Once upon a time there was a girl who was physically fit, who played hours of tennis or softball or touch football with wild abandon without stopping to bend over, hands on knees, gasping for air. This young woman paid nary a thought to cellulite, thunder thighs, and saddle bags, and she went merrily about her way, eating whatever she wanted, as much as she wanted, whenever she wanted without any repercussions.

No, that’s not a fairy-tale; for most of my life, even as I moved from girl to young woman and then to woman, that description fit me. Oh, perhaps “hours” became “hour”, but for the vast majority of my life I have been active, strong (for my size), and physically fit.

Unfortunately, about eight years ago, that began to change. Long story short, between several moves, my husband’s death and my lack of interest in much of anything for quite some time afterward, a physical condition that pretty much limited my exercise options to walking for over a year, and a general lack of get-up-and-go, I am now very familiar with saddlebags and cellulite. Worse yet, I now sport upper arms that flap so well I should be able to fly!

Armed with information gleaned from my son (a fitness buff and doctor), my own general practitioner (a savvy man with common-sense), my bone-loss specialist (very highly respected in her field), a friend and chiropractor, a friend and personal trainer, a friend and nutritional fanatic of the best sort (common sense), and several well-trusted books including Younger Next Year, You Staying Young, and Thinner Next Year, I’ve devised a very basic plan for getting back into shape and (God willing) staying there for the long haul. I shared my plan with my general practitioner and bone-less specialist, and I am not above a little shameless bragging that they both declared it outstanding.

My plan involves 6 daily goals:

1200 mg of calcium (dietary, not supplemental)

110 g of protein

4 veggies (minimum) & 2 fruits

64 oz of water

10,000 steps

exercise — 4 days of cardio/weight-bearing (brisk walking, riding my bike)

2 days of strength training (at the gym for now)

1 day (Sunday) – a 1 1/2 -3 hour activity (hiking a trail, long  bike ride, etc.)


I’ve also cut out “white stuff” (sugar, flour, pastas, etc), grains, and dairy products. I easily get the 1200 mg of dietary calcium per day without ingesting a single dairy product, and my stomach & intestines are much happier. 🙂  I purchased a heart-rate monitor and on cardio/weight-bearing days am careful to keep my heart rate in the correct range.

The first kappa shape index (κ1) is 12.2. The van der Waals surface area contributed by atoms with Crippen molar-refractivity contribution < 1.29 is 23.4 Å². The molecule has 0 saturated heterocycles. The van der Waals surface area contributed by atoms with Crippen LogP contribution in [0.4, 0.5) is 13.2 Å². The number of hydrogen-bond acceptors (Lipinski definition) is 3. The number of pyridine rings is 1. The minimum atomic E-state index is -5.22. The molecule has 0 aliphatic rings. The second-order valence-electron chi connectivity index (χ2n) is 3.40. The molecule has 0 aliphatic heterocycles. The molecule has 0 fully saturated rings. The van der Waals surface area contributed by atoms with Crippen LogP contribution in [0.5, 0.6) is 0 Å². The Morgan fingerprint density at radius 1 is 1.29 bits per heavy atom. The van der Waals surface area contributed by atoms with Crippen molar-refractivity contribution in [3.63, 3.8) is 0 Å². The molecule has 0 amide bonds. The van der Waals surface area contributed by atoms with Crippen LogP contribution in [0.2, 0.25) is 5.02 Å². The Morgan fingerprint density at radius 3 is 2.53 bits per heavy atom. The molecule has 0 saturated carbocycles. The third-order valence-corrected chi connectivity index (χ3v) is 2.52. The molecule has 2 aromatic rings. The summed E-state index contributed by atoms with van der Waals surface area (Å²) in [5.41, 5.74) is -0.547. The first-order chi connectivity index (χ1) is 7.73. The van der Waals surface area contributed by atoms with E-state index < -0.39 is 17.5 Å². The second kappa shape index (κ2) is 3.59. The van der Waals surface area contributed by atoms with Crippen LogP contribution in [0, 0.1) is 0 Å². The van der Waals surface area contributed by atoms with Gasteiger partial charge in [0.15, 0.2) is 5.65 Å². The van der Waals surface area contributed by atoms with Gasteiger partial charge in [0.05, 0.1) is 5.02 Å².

It’s a work in progress; 6 days in, and I’m not yet to the point of achieving all 6 goals every day. On my best day this past week, I met 5 of the 6; on my worst days, I met only 3. The goals I’ve had the hardest time reaching are the 110 g of protein and the 10,000 steps. I was surprised that the latter presented was such a challenge because I love to walk. What I’ve learned is that in my day-to-day routine I don’t walk nearly as much as I thought I did!


Even though I only met 1/2 of my goals on 2 days and haven’t yet reached all of my goals even once, I’m pleased with what I’ve done so far. It took me more than a few years to develop some bad habits, and I know it’s going to take more than a few days to develop healthier ones.

Even more important, to me at least, is that having these goals to work for and then working to meet them has proven to be very uplifting not only physically but also emotionally. I feel good about getting out of my rut, and I have more energy than I’ve had in quite some time. I feel better about myself.

Hopefully, it won’t be long until I’m able to post that I went 6 for 6 every single day. I hope you’ll journey along with me, read my weekly (Saturday) updates, and maybe even join me!